Jewish Youth Clubs in the UK, 1880–1939
Youth clubs like the Boys’ Brigade became a trend in the UK in the late nineteenth and early twentieth centuries. The Jewish community in the UK began their own clubs to educate and entertain young Jews. These clubs mirrored the examples begun within the Christian community and adapted their models of social control by providing purposeful recreation, religious education and sporting activities to cultivate young minds and bodies. Much primary source material exists on these clubs, including publicity material provided by the clubs themselves as well as oral history accounts given by former members. This book looks at the records left behind by the Jewish clubs and asks to what extent they were successful in providing Jewish education to Jewish youth and how this education was defined by gender. The author ultimately argues that some religious elements were evident in these clubs and that where they were included, inclusive British identities were promoted.
Introduction: Judaism, Masculinity and Femininity, 1880–1939
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Judaism, Masculinity and Femininity, 1880–1939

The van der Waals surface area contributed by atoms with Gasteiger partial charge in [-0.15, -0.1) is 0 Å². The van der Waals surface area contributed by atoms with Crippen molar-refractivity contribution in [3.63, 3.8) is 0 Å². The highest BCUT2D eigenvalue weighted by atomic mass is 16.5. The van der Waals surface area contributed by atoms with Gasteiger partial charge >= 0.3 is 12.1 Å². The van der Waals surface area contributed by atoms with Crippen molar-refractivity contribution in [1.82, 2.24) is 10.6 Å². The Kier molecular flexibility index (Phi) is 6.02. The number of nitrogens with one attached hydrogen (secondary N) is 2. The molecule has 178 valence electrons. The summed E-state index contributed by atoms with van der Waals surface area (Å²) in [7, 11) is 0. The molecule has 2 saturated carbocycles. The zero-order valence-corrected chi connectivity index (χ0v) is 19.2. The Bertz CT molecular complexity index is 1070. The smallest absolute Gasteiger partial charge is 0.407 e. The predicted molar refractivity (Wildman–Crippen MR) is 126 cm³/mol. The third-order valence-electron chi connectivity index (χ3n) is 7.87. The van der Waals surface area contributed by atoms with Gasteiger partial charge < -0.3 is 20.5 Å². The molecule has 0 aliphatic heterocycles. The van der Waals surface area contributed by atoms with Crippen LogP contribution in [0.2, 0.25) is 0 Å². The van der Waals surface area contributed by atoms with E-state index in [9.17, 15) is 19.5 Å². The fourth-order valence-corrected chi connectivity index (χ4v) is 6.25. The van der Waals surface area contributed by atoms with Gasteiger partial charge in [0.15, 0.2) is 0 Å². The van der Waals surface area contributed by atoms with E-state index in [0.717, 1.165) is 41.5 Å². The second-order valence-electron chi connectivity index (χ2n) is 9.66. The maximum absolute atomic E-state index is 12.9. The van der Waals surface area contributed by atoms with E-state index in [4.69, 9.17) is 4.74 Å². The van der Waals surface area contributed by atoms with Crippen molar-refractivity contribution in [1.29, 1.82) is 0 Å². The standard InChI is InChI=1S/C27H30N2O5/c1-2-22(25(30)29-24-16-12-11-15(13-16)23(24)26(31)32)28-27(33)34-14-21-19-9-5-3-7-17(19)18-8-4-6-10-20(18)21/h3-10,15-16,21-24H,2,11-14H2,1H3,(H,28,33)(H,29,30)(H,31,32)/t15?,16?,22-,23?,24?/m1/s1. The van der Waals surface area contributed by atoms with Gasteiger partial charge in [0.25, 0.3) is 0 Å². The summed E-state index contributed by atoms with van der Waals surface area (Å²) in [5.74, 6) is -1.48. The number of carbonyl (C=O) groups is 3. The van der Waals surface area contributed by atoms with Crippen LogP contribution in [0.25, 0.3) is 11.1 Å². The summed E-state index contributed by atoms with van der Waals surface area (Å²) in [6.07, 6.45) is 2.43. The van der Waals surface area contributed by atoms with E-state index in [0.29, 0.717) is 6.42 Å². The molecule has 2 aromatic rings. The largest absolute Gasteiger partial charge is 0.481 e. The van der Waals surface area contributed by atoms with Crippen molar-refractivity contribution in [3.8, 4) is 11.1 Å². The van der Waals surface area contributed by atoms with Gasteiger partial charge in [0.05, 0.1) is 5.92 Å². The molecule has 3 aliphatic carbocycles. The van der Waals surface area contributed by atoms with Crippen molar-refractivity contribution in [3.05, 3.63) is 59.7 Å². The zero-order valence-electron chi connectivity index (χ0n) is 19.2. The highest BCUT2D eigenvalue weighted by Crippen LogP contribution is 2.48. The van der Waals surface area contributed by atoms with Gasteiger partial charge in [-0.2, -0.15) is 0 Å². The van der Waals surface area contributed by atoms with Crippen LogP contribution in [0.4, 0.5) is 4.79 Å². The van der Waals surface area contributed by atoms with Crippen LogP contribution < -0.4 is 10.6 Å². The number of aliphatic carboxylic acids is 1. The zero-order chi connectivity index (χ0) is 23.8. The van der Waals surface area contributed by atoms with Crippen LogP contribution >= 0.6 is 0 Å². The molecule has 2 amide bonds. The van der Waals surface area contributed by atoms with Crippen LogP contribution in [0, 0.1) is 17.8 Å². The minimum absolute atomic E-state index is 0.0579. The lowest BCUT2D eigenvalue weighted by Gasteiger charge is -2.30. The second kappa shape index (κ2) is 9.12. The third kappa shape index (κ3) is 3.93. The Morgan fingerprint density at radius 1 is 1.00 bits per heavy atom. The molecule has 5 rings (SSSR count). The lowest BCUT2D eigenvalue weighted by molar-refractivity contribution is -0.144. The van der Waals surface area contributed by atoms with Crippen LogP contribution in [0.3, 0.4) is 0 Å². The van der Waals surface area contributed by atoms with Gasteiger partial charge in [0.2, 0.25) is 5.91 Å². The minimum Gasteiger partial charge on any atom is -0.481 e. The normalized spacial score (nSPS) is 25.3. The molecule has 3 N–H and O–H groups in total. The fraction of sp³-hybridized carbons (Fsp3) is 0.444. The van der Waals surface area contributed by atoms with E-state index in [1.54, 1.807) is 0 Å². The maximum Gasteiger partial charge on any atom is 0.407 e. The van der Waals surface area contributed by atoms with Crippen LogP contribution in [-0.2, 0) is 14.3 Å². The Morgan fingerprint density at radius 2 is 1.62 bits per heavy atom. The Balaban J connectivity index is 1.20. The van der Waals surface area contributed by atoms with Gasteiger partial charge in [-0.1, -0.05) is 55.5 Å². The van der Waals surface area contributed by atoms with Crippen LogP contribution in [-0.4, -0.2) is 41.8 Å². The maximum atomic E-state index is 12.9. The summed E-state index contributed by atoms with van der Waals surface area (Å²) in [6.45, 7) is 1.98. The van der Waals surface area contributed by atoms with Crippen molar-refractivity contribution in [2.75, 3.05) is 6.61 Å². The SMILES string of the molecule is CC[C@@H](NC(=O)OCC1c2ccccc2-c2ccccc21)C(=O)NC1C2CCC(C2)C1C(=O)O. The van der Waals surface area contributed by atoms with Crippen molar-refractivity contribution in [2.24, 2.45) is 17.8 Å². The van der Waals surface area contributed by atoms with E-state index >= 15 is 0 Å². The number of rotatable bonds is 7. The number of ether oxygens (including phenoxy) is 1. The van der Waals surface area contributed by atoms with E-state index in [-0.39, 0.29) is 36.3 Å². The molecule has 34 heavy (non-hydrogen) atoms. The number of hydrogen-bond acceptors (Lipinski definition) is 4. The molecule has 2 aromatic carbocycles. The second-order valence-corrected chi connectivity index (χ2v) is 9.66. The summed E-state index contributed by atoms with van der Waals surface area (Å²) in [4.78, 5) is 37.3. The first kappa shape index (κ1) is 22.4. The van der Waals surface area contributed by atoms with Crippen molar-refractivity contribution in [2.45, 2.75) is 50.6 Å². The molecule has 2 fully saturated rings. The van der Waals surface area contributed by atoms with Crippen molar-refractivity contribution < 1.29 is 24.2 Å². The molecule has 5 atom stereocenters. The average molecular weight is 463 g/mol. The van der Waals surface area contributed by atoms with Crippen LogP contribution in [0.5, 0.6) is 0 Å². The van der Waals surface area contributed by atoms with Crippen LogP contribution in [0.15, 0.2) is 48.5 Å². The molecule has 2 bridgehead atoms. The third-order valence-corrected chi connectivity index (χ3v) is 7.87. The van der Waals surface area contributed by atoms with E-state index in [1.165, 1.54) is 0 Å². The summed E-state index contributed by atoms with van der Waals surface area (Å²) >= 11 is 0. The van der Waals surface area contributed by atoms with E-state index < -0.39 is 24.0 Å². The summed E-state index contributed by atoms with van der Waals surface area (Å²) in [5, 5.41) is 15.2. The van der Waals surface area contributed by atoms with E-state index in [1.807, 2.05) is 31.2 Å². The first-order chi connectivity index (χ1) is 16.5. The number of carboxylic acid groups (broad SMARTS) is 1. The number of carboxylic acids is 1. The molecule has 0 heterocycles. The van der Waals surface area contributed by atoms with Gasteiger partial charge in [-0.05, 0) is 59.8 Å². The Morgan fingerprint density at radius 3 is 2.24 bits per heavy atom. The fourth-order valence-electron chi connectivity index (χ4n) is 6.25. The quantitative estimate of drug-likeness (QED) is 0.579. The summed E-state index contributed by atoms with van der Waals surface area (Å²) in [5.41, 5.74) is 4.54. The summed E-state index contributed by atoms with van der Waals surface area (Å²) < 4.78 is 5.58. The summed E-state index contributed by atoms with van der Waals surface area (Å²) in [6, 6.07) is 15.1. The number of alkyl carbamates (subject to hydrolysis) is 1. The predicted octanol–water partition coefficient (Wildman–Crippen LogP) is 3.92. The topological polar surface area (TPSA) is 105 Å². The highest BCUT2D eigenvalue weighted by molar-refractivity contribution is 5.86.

The end of the nineteenth and beginning of the twentieth century marked a key period in the creation of youth clubs across the UK, the most high profile of these being the Boys’ Brigade and the Scout and Guide Associations. From the 1880s clubs for girls and boys emerged in towns and cities. The clubs were primarily for those aged 14 and older, although some also catered for younger people. Philanthropists and social workers saw this age group as particularly vulnerable and in need of guidance. There were groups that catered for political interests, such as Zionism, groups that considered themselves to be educational and those that were social in nature. This book will focus on social clubs, which played a particularly important role, enabling philanthropists to exercise control, although not always successfully, over young people who were seen as particularly vulnerable to negative influences. Fears of deterioration of the British population, highlighted by perceived military failure in the Boer War and the poverty surveys of Booth and Rowntree, resulted in clubs for boys emphasizing military drill and physical fitness. Girls’ clubs emphasized moral and social purity. Many clubs included a religious element and were often explicitly supported by the churches. The Boys’ Brigade for example, placed an emphasis on ‘the advancement of Christ’s Kingdom’ and the Girls’ Friendly Society claimed a strong connection with the Anglican Church, boasting the Archbishop of Canterbury as one of...
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